But I've found as outgoing as a person as I may be, I desperately miss the in person interaction. A colleague of mine from the Chicago office, because we also have not been in, was like, "Oh, maybe we'll be in the office the same days over these coming weeks as the world starts opening back up." And I far too enthusiastically responded to his mention, "We should go to coffee," I was like, "Oh my God, that'd be amazing," because I haven't done stuff like that in well over a year.
We're all sort of adjusting as we step out of our COVID cocoon, which is just really interesting. But anyway, tell me a little bit in the last few minutes that we have together, in these first few weeks at Foley, have you already been able to dive in and get some assignments? What have you been up to the last couple weeks?
Doug Lightfoot: Oh yeah, for sure. The first week is always like a lot of training and orientation, but even still, that very first week I had two, three projects already assigned to me. It's not like overwhelming work or anything like that, but it's actually value adding work. Right now I'm working on a couple patent cases for a couple different partners. But yeah, it's been great. It's not as overwhelming as an actual associate maybe, but I'm still doing some good stuff.
Alexis Robertson: Cool. And I like the way you said that because I think that's actually the perfect balance is ideally as a summer associate, whether someone is at Foley or another firm, you do get to do some real work that allows you to feel what it feels like to be a new associate. But also even when virtual, some of your time should be dedicated to getting to know people and to getting to know the firm, because that stuff you may not have the time to do once you start.
I say that right now almost as a PSA to the law students listening who will occasionally, and this is not to say you shouldn't take it seriously because you should, but who will almost take the work product so seriously that they cut out the time to do the rest of the social stuff. And I think that's a really big mistake. Those things are planned for a reason. They're so you can get to know the culture of a firm and get to know people.
So that when you come back and you're looking for work, you already have five people you want to call because you know them, because you met them at that thing when you were a summer associate.
Doug Lightfoot: Yeah. I was actually talking to an attorney at Foley recently. A lot of people get caught up in like rankings and everything else. Rankings are great. Rankings are cool. But do you actually like working with the people that you work with? And that's what's most important to me. Definitely take rankings into consideration. But again, that human element matters a lot.
Alexis Robertson: I like to think, giving myself way too much credit, this podcast at least lets people really tap into the human element of Foley & Lardner. I hope that many more large law firms launch this sort of thing where you can passively learn about the lawyers at their firm. But right now I think we might be it, and we're almost 50 episodes in. You might actually be episode 49 or 50, which is hard to believe. But if you want to know more about Foley, if you've listened this episode with Doug, go back and listen to some of the others.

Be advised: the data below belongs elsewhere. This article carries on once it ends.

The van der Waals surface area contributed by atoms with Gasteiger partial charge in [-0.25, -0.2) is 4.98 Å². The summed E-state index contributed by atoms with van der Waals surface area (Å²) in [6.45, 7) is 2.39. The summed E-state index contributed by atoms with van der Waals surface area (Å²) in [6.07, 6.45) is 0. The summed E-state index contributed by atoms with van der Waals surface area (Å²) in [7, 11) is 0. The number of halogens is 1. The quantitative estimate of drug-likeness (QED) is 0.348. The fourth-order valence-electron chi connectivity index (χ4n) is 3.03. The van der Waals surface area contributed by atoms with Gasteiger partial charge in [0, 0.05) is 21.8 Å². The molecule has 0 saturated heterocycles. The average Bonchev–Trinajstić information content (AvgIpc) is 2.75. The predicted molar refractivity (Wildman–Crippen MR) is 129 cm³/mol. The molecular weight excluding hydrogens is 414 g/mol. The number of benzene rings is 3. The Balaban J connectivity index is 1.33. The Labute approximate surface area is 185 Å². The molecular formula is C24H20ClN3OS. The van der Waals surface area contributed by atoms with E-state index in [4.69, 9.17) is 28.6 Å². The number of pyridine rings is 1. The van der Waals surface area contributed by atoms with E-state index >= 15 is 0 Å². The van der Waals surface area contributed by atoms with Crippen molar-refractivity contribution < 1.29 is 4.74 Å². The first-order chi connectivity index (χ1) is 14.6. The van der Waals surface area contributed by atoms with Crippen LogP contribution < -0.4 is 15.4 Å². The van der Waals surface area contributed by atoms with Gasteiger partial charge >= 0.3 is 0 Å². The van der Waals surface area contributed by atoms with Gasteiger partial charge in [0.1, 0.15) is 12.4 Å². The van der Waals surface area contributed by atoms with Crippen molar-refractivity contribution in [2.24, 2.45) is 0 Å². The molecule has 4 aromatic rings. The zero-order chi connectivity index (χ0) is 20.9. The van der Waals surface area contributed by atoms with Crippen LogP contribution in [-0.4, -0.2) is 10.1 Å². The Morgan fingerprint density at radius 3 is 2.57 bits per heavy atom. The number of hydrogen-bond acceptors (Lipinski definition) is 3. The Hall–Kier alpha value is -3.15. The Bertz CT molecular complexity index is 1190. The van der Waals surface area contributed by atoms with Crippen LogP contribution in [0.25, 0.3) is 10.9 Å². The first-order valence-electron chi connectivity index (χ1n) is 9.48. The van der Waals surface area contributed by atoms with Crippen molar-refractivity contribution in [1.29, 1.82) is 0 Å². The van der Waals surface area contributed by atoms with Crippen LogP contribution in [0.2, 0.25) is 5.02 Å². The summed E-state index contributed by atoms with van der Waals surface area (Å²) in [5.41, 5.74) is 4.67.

But in our last few minutes together, Doug, I wanted to get sort of your insights and your advice, particularly for somebody... And I'm not quite sure how you wanted style this. If it's somebody interested in a legal career or perhaps somebody who's taken some time off before going to law school, what's your advice for them? What should they keep in mind, or what could they do just to help make navigating that process a little bit easier?
Doug Lightfoot: I would say that there is no one right way to start your journey. I think however that looks for you, do that. But it's absolutely worthwhile, I think. I've met some amazing people along my path. I've learned some great things along the way. If that's where your heart and your journey aligns you, then absolutely, please pursue that.
Alexis Robertson: I think that's fantastic advice, and I'm sitting here smiling because I hope that when I am at episode, oh, I don't know, 174, it is bringing you, Doug, back onto the show and then we could say, "You can listen to Doug as a summer associate at episode 50," and reflecting on the practice that you built and your transition to Foley as an associate." Because I can just say, we are so thrilled to have you at the firm. And also, I am so grateful that you were game to jump on this podcast, because I'm like, "Hey, you want to be on the show?" And you said yes.
Doug Lightfoot: I was a little intimidated at first, but yeah, I'm glad I did it.
Alexis Robertson: And with that, I'll just ask, if people have questions for you... You're a summer associate, so they can exactly look you up on Foley's website, but I'm pretty sure that they can find you on LinkedIn and that there's probably other ways to track you down. But can someone feel okay tracking you down and asking you questions about your experience or your experience at Foley?
Doug Lightfoot: Oh yeah, please do and I'll be upfront and honest completely. Yeah, Please reach out to me.
Alexis Robertson: Thank you for listening to The Path and The Practice. I hope you enjoyed the conversation and join us again next time. And if you did enjoy it, please share it, subscribe, and leave us a review, as your feedback on the podcast is important to us. Also, please note that this podcast may be considered attorney advertising and is made available by Foley & Lardner LLP for informational purposes only. This podcast does not create an attorney-client relationship.